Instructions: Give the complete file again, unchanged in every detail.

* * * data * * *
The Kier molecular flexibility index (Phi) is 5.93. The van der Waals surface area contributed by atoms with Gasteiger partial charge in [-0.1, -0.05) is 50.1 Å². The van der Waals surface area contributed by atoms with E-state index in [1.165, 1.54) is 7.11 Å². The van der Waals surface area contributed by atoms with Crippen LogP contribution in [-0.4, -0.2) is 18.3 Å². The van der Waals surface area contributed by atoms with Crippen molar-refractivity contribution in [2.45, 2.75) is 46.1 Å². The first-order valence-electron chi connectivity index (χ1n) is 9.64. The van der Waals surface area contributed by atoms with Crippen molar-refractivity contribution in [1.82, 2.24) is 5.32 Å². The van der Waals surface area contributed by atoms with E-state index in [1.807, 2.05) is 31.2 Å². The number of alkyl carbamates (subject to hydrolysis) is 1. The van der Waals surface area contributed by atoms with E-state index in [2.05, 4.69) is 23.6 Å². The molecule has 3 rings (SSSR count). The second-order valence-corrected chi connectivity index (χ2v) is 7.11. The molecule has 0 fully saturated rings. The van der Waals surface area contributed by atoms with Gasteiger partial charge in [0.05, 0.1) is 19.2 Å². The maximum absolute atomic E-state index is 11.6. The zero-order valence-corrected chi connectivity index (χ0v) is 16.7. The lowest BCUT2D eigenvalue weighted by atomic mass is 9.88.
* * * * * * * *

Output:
The Kier molecular flexibility index (Phi) is 5.93. The van der Waals surface area contributed by atoms with Gasteiger partial charge in [-0.1, -0.05) is 50.1 Å². The van der Waals surface area contributed by atoms with E-state index in [1.165, 1.54) is 7.11 Å². The van der Waals surface area contributed by atoms with Crippen LogP contribution in [-0.4, -0.2) is 18.3 Å². The van der Waals surface area contributed by atoms with Crippen molar-refractivity contribution in [2.45, 2.75) is 46.1 Å². The first-order valence-electron chi connectivity index (χ1n) is 9.64. The van der Waals surface area contributed by atoms with Crippen molar-refractivity contribution in [1.82, 2.24) is 5.32 Å². The van der Waals surface area contributed by atoms with E-state index in [1.807, 2.05) is 31.2 Å². The number of alkyl carbamates (subject to hydrolysis) is 1. The van der Waals surface area contributed by atoms with E-state index in [2.05, 4.69) is 23.6 Å². The molecule has 3 rings (SSSR count). The second-order valence-corrected chi connectivity index (χ2v) is 7.11. The molecule has 0 fully saturated rings. The van der Waals surface area contributed by atoms with Gasteiger partial charge in [0.05, 0.1) is 19.2 Å². The maximum absolute atomic E-state index is 11.6. The zero-order valence-corrected chi connectivity index (χ0v) is 16.7. The lowest BCUT2D eigenvalue weighted by atomic mass is 9.88.